Way No. 10: Mental Health Funding

Wolf Budget Begins to Restore Funding Cut from Mental Health Services

Republican budget maintains mental health funding cuts

Gov. Wolf’s 2015-16 budget would begin to restore – by $18.3 million -- the funding cut from community-based mental health services in 2012-13, with the remaining funding restored in equal installments over the next two state budgets.  

The Republican budget would not restore, for the third year in a row, any of the funding cut from community-based mental health services.

The impact of the 2012-13 budget cuts on mental health services varied by county. Just a few examples, from a survey by the Pennsylvania Association of County Administrators of Mental Health and Developmental Services, include:

  • In 2012, Allegheny County served 69 percent fewer outpatients and 65 percent fewer inpatients.
  • The primary mental health residential provider in Armstrong and Indiana counties had to close four full-care community residential rehabilitation homes – a loss of 17 beds.
  • In Bedford and Somerset counties 36 individuals lost pre-vocational workshop services and 12 individuals lost long-term structured residential services.
  • Bucks County eliminated an 18-bed supported-living program and a psychiatric rehabilitation program that served 65 individuals.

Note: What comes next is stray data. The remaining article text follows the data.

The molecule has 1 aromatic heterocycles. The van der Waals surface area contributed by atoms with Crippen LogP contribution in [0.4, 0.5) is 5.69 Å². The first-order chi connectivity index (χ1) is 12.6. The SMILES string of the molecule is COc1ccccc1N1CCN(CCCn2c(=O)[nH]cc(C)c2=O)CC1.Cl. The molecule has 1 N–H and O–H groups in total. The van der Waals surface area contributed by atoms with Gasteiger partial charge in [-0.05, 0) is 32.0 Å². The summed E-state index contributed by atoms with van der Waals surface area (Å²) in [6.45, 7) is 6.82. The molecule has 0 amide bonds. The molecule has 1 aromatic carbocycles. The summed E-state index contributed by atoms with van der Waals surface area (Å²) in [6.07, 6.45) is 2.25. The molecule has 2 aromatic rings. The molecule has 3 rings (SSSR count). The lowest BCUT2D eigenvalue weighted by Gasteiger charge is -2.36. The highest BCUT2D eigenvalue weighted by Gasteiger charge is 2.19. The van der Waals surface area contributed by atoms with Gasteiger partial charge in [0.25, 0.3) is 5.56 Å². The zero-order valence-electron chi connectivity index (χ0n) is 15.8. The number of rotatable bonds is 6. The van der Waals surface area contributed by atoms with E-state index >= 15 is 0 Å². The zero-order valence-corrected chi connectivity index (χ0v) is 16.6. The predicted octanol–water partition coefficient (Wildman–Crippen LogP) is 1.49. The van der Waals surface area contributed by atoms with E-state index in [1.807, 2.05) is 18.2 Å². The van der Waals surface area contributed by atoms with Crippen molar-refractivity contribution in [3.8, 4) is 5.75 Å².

• Cambria County made the difficult decision to no longer be a provider of outpatient mental health services, which impacted more than 2,000 individuals. The county had been the largest provider of such services.
  • Carbon, Monroe and Pike counties eliminated a family support program affecting 429 families, a student assistance program affecting 132 individuals and a housing coordinator position, resulting in significant delays for people awaiting housing.
  • Chester County eliminated individual advocacy for 218 mental health consumers and families.
  • Dauphin County closed a clubhouse serving 25 individuals.
  • Delaware County reduced homeless support services for 50-60 individuals with mental illness.
  • Schuylkill County eliminated six programs, lost five positions, laid off two staff and left two open positions unfilled.

“After four years of cuts and underfunding that have drastically curtailed community-based mental health services across the state, we want to move forward with a fiscally responsible budget that will help restore much needed services for thousands of people,” Sue Walther, executive director of the Mental Health Association in Pennsylvania, said.

For a comparison, by county, of proposed funding for mental health services under the Wolf and Republican budget proposals click here.

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